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Saudi police kill suspect on list of 23 wanted Shiites

Saudi police kill a man who figured on a list of 23 Shiites wanted in connection with unrest in a Shiite village in Eastern Province

AFP , Sunday 23 Jun 2013
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Saudi police have killed a man who fled when they tried to arrest him for allegedly taking part in unrest that shook the kingdom's Shiite-populated Eastern Province last year, a report said Sunday.

Security forces tracked down Morsi Ali Ibrahim Al-Rabah, "who was involved in criminal acts that targeted Saudi nationals and citizens of his village", the official SPA news agency reported, quoting an interior ministry spokesman.

The spokesman said police opened fire at Al-Rabah, who figured on a list of 23 Shiites wanted in connection with unrest in the Shiite village of Al-Awamiya, when he fled as they tried to arrest him.

He was wounded and died in hospital, the spokesman said.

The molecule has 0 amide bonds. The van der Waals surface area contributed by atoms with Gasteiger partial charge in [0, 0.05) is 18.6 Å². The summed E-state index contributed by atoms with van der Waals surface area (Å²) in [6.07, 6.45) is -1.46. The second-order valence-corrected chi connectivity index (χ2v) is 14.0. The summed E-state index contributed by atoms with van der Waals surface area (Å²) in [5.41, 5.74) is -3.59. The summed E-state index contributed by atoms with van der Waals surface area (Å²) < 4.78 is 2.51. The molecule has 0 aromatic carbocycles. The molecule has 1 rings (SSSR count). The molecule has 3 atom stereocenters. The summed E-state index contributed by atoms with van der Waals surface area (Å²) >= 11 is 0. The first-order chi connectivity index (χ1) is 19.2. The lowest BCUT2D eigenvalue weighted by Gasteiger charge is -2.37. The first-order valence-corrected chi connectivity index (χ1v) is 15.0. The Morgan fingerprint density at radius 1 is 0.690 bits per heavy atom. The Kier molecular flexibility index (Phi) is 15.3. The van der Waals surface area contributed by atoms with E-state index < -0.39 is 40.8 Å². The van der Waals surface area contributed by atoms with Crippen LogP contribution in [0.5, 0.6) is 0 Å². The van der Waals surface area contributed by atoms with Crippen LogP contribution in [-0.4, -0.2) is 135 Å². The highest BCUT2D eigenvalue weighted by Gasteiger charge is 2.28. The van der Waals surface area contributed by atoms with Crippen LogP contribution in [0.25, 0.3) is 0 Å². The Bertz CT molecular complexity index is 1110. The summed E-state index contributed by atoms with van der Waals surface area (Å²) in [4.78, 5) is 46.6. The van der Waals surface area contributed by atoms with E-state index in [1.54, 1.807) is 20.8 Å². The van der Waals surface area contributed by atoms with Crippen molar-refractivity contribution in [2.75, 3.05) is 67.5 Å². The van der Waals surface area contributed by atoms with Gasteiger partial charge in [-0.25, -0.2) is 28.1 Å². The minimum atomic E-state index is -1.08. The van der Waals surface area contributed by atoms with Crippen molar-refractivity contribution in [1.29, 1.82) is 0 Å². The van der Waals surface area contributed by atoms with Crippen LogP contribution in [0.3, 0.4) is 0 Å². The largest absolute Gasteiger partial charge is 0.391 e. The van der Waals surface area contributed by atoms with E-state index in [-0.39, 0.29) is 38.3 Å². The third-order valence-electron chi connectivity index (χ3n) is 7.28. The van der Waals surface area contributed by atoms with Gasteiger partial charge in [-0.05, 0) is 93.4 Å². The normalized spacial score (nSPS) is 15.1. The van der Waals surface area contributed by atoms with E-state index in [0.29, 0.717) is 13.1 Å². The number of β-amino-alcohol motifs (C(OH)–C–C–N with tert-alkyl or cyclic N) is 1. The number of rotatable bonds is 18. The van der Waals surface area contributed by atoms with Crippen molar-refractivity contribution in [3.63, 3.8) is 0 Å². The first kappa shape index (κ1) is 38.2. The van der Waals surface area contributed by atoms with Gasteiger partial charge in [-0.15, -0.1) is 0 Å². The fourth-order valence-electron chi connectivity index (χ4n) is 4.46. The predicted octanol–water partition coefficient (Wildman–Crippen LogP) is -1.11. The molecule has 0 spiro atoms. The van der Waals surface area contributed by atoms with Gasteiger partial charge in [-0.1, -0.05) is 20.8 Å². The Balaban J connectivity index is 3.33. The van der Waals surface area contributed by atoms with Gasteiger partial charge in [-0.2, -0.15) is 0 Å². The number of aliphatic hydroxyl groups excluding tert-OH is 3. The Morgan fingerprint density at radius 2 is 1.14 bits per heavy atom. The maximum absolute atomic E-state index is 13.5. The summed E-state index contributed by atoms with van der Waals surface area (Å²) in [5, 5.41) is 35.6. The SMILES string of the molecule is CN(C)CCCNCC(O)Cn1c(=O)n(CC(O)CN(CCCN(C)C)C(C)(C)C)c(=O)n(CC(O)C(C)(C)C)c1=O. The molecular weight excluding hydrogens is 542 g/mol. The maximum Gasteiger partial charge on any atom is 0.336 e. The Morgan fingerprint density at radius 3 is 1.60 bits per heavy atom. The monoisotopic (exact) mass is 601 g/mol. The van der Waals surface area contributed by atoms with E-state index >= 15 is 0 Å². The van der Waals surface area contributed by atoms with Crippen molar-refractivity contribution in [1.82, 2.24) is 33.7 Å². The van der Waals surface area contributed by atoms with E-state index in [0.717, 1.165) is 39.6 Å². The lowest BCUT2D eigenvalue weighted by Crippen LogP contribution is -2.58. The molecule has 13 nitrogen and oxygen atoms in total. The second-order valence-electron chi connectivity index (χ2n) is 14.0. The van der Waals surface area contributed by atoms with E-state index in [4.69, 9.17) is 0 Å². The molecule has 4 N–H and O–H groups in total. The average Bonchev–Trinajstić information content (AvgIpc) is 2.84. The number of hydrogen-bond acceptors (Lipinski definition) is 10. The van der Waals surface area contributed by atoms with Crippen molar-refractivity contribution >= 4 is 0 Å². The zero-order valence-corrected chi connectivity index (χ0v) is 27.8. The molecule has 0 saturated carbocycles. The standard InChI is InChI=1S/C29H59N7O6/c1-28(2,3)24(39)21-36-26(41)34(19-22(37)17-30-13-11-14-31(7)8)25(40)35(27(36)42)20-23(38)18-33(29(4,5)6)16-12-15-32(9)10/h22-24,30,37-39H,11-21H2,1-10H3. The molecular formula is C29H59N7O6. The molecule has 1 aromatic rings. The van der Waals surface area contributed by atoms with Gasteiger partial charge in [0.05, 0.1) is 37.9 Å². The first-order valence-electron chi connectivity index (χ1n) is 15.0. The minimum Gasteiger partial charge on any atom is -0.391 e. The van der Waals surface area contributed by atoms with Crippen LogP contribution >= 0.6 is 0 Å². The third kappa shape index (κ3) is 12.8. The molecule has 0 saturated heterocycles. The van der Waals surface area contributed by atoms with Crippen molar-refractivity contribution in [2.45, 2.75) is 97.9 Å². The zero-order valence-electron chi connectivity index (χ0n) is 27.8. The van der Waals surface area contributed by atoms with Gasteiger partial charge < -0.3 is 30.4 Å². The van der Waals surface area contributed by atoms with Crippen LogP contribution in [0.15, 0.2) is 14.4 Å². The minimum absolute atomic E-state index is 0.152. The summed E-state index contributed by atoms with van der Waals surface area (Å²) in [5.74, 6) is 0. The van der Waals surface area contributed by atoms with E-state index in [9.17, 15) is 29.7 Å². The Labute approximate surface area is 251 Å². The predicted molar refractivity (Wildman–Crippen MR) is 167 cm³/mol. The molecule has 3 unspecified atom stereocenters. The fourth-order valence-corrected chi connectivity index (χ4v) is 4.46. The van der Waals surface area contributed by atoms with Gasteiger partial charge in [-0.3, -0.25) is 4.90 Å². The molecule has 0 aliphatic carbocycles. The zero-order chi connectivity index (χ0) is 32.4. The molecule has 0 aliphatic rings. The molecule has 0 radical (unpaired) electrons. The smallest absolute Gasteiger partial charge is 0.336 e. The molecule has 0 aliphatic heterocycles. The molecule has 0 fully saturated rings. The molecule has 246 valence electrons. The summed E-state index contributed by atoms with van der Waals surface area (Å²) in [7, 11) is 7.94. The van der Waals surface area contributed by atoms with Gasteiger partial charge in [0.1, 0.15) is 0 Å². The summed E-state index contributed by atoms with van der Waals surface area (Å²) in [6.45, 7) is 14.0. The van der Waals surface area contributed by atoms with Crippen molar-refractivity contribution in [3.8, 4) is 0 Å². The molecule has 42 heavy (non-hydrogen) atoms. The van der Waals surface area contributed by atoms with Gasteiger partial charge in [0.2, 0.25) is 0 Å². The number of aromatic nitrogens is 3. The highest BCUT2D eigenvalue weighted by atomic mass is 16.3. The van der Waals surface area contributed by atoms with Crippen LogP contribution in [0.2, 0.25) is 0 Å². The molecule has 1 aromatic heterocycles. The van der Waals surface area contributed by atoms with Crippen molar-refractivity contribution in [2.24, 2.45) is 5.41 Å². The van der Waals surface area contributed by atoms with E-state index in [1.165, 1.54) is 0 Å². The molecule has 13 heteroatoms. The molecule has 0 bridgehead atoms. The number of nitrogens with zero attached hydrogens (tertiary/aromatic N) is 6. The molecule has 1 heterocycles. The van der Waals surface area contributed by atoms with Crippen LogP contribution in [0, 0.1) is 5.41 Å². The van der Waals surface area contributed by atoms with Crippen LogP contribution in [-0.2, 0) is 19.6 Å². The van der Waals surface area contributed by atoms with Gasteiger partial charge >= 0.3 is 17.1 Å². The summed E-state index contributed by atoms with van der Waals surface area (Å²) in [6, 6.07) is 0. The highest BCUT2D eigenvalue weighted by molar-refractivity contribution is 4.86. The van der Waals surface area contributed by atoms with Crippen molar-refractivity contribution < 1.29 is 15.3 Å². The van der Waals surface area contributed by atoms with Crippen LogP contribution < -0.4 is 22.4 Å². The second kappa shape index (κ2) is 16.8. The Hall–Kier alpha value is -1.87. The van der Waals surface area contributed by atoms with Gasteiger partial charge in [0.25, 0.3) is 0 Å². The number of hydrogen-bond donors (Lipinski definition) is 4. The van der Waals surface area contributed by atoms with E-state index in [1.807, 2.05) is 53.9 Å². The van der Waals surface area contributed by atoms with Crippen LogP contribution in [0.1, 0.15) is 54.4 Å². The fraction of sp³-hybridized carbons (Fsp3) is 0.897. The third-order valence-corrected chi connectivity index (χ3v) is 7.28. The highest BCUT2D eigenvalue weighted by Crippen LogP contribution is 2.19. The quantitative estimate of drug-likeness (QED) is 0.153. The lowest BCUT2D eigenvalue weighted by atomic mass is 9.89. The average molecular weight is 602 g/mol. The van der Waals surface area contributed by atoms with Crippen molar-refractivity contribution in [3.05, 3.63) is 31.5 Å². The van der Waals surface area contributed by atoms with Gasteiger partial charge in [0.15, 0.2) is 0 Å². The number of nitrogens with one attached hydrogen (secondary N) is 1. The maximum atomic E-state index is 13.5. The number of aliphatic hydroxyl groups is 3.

Al-Rabah had "taken part in opening fire at citizens and members of the security forces, killing and wounding some," said the spokesman, adding that authorities will continue to hunt down wanted suspects.

It urged the remaining 10 suspects on the same list, to "quickly hand themselves over to security services," adding that "this will be taken into account when looking into their cases."

Thirteen suspects have been killed in shootouts during raids or have been arrested and are on trial.

Shiite towns in oil-rich Eastern Province have been rocked by sporadic violence. Residents have clashed with police to protest what they say is the marginalisation of Shiites in Sunni-ruled Saudi Arabia.

There are an estimated two million Shiites in the kingdom of around 27.5 million people.

On Saturday, police said a young man was found dead in his car in Qatif, also in Eastern Province, after unknown gunmen opened fire at patrolmen in the area, sparking a gunfight.

The man was not immediately identified and it was not clear if his death was linked to the gunfight.

The unrest first erupted after violence between Shiite pilgrims and religious police in the Muslim holy city of Medina in February 2011.

The protests escalated when Saudi Arabia led a force of Gulf troops into neighbouring Bahrain the following month to help crush Shiite-led pro-democracy demonstrations in the tiny Sunni-ruled Gulf kingdom.

Human rights groups say more than 600 people have been arrested since the spring of 2011, most of them in Qatif. The majority have since been released.

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